Friday, June 29 08:06:52
In a dramatic breakthrough in the early hours of this morning, Taoiseach Enda Kenny has unveiled what he said was a deal struck with European leaders that will cut Ireland's huge debt burden.
Details are sketchy, but according to a statement issued at 4am, euro zone leaders pledged to "examine the situation of the Irish financial sector with the view of further improving the sustainability of the well performing adjustment programme."
This amounts to an agreement - in principal - to allow the EU's permanent bailout mechanism - the ESM to be used to directly recapitalise euro zone banks.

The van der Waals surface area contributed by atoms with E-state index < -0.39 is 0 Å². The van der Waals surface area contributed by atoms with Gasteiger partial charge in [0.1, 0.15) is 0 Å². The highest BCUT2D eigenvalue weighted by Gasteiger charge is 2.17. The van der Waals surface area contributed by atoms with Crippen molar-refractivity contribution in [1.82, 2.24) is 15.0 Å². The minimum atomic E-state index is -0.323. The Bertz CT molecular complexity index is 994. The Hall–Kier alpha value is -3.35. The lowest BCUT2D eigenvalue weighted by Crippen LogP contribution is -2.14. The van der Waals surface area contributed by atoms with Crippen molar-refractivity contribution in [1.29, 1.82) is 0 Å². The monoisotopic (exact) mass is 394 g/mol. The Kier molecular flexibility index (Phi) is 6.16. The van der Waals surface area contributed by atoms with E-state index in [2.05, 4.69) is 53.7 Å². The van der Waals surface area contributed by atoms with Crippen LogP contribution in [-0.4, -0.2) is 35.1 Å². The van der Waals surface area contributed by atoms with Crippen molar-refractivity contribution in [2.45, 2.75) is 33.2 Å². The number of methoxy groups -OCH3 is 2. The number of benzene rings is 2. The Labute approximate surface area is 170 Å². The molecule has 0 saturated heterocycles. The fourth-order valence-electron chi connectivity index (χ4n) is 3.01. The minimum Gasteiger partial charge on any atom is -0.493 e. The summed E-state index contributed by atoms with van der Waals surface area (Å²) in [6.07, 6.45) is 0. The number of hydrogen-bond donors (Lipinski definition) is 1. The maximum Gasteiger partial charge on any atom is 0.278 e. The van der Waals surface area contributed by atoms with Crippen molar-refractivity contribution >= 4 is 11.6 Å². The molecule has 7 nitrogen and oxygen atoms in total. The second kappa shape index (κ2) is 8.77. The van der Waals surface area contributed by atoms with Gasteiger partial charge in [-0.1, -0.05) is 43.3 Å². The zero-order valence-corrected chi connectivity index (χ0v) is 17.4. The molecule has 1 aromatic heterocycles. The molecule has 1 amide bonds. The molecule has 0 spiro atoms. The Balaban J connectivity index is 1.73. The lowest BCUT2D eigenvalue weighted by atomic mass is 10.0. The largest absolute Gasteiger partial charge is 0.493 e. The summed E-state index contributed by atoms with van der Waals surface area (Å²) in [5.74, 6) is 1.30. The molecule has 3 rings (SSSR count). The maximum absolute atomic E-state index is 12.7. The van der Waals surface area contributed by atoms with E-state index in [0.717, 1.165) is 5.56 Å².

This had been a key demand of the Spanish and other governments in the run up to this week's crisis summit. It was vigourously supported by the Irish Government as a way to potentially restructure Ireland's bank debt retroactively.
According to Irish officials, this represents a "seismic shift" in EU policy, and follows months of trenchant German opposition to the use of the European Stability Mechanism (ESM) to directly recapitalise banks.
The agreement states that once an EU-wide bank supervision system is set up the ESM will be able to directly recapitalise banks.
The Taoiseach has said that once that happens Ireland's overall debt burden, including the bank debt burden, can be re-engineered in a way which will give Ireland equal treatment to Spain and any other countries which avail of the new system.